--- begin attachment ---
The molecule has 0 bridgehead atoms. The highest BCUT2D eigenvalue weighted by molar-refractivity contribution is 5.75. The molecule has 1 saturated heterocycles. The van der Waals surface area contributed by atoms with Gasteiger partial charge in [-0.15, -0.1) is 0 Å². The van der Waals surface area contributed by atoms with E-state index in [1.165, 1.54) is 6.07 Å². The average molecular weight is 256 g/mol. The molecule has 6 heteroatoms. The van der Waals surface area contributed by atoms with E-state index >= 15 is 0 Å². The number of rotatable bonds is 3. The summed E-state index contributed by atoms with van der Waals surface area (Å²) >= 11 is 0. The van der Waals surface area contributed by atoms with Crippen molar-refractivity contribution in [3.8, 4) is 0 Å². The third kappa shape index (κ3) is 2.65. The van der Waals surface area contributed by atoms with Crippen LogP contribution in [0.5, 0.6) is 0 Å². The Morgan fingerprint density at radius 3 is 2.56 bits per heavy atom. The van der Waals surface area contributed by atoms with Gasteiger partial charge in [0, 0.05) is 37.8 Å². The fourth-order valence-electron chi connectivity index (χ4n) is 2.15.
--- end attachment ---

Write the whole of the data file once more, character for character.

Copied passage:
The molecule has 0 bridgehead atoms. The highest BCUT2D eigenvalue weighted by molar-refractivity contribution is 5.75. The molecule has 1 saturated heterocycles. The van der Waals surface area contributed by atoms with Gasteiger partial charge in [-0.15, -0.1) is 0 Å². The van der Waals surface area contributed by atoms with E-state index in [1.165, 1.54) is 6.07 Å². The average molecular weight is 256 g/mol. The molecule has 6 heteroatoms. The van der Waals surface area contributed by atoms with E-state index >= 15 is 0 Å². The number of rotatable bonds is 3. The summed E-state index contributed by atoms with van der Waals surface area (Å²) >= 11 is 0. The van der Waals surface area contributed by atoms with Crippen molar-refractivity contribution in [3.8, 4) is 0 Å². The third kappa shape index (κ3) is 2.65. The van der Waals surface area contributed by atoms with Crippen LogP contribution in [0.5, 0.6) is 0 Å². The Morgan fingerprint density at radius 3 is 2.56 bits per heavy atom. The van der Waals surface area contributed by atoms with Gasteiger partial charge in [0, 0.05) is 37.8 Å². The fourth-order valence-electron chi connectivity index (χ4n) is 2.15.